Since the World’s Fair House exhibition, nearly every conceivable method has been applied to make laminates more persuasive in their simulation of familiar materials over time. In 1968, the Formica Corporation filed for a patent that would improve the verisimilitude of laminates by replicating the grooves and valleys implied by its decorative layer and embossing their textures onto the transparent wear layer above.
“For those who want a piece of furniture or a wall panel with a truly wooden appearing surface,” the patent reads, “a certain measure of texturing needs to be accomplished in order to achieve this end.”
A final patent was established in 2012 by the Faus Group, described as the ‘embossed-in-register’ technique. Though this has been applied to several laminates currently available on the market, its method of production has not yet been made public.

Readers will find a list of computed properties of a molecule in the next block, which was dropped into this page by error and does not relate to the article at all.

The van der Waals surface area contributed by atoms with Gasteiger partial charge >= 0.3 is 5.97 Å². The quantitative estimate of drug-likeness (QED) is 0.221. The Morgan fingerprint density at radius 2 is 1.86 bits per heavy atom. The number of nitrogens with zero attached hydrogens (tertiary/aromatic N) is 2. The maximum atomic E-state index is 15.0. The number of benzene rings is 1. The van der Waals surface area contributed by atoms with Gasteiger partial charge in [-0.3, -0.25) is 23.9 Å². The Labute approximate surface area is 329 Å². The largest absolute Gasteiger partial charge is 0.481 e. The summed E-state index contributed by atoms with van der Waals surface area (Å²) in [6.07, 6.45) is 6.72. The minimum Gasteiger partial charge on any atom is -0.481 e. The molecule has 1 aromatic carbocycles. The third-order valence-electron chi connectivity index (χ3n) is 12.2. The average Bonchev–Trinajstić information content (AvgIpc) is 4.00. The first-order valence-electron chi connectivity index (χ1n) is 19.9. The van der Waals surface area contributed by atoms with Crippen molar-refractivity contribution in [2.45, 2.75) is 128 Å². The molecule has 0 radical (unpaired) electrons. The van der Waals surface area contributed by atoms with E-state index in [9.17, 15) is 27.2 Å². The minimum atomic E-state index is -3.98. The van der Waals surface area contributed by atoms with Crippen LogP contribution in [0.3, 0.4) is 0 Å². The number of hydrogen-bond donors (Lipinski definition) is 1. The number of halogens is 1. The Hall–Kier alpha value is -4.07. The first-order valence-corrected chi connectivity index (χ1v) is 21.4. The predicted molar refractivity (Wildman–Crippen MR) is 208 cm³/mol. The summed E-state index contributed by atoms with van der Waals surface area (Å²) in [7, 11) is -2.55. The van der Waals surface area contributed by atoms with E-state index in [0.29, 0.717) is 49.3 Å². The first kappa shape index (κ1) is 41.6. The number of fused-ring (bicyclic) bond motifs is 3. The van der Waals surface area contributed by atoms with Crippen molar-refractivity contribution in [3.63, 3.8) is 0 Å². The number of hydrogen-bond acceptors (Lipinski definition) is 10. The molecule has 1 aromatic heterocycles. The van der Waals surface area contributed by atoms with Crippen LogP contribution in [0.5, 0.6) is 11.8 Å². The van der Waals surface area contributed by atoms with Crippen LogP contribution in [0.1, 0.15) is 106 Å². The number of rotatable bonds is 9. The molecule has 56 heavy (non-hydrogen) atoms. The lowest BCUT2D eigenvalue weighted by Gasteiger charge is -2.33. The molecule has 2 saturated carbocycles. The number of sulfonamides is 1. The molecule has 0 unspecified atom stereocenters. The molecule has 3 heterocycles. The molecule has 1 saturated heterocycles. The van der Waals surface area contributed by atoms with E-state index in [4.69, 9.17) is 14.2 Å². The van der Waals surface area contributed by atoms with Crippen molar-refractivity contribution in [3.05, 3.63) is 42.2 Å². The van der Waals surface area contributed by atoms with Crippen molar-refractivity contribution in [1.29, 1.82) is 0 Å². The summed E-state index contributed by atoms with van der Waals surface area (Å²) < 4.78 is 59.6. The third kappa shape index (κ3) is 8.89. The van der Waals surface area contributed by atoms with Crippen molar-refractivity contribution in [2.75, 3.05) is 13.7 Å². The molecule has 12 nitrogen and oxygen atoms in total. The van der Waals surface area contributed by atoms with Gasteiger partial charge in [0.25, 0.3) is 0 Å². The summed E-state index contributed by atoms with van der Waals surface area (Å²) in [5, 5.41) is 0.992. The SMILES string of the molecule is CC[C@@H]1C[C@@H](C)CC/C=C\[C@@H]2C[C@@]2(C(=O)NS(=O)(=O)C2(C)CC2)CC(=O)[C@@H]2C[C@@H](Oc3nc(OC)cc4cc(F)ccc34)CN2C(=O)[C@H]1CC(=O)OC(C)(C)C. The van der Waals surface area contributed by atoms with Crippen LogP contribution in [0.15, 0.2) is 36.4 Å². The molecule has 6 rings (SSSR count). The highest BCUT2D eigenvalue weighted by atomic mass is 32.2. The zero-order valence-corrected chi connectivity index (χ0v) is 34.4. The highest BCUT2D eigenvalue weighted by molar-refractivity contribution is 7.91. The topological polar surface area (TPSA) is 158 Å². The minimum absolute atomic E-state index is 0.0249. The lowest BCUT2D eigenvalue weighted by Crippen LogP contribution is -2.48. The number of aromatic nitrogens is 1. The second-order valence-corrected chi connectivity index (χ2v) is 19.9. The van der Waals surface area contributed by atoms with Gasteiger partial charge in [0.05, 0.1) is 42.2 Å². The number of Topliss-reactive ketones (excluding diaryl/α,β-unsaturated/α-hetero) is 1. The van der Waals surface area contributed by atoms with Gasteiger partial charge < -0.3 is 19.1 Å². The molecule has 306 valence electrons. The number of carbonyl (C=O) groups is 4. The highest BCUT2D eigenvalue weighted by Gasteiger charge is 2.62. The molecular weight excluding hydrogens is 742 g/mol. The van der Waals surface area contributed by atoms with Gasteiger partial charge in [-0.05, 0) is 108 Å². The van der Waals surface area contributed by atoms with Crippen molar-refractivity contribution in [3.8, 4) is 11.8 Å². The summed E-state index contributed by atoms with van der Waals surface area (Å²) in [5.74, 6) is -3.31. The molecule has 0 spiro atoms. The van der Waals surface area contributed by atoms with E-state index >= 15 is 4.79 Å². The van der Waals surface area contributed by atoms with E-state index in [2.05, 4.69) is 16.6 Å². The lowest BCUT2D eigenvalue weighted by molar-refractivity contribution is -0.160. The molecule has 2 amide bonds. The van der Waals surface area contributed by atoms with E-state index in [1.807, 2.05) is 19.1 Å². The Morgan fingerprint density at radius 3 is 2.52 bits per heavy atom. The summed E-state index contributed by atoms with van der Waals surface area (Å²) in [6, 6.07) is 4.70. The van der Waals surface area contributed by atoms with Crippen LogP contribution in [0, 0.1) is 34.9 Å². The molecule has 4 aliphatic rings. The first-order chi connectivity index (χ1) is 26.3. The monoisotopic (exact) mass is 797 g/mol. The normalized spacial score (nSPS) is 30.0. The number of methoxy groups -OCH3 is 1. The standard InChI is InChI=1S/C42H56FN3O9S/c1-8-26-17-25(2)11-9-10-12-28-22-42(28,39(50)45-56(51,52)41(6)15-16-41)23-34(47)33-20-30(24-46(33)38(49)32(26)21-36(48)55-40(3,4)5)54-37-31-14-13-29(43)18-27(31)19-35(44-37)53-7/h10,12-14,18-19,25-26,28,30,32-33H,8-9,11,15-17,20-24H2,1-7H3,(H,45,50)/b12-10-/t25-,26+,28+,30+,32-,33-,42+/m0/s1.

“Science and industry are increasingly interwoven, with research and design pursued under cloaks of privacy to maintain some business advantage. Science, even in the best of circumstances, is “open” only under highly ritualized constraints.”
Though they are far away from each other on the assembly line, the many stages of the process are conjoined to perform the illusion of a single surface. The clues of deceit are buried deep within the distillations of oils and their cooling periods, soon to be made credible to every knowable sensory apparatus, from our retinas to our nerve endings. What was initially designed to be purely visual soon became complimented by the tactile, and in the near future might be followed by the audial, the olfactory, and the generally sensible. Formica’s original claim that “you’d have to touch the siding to be convinced it is laminated plastic” will soon have to be updated, to include a countless number of additional sensory investigations.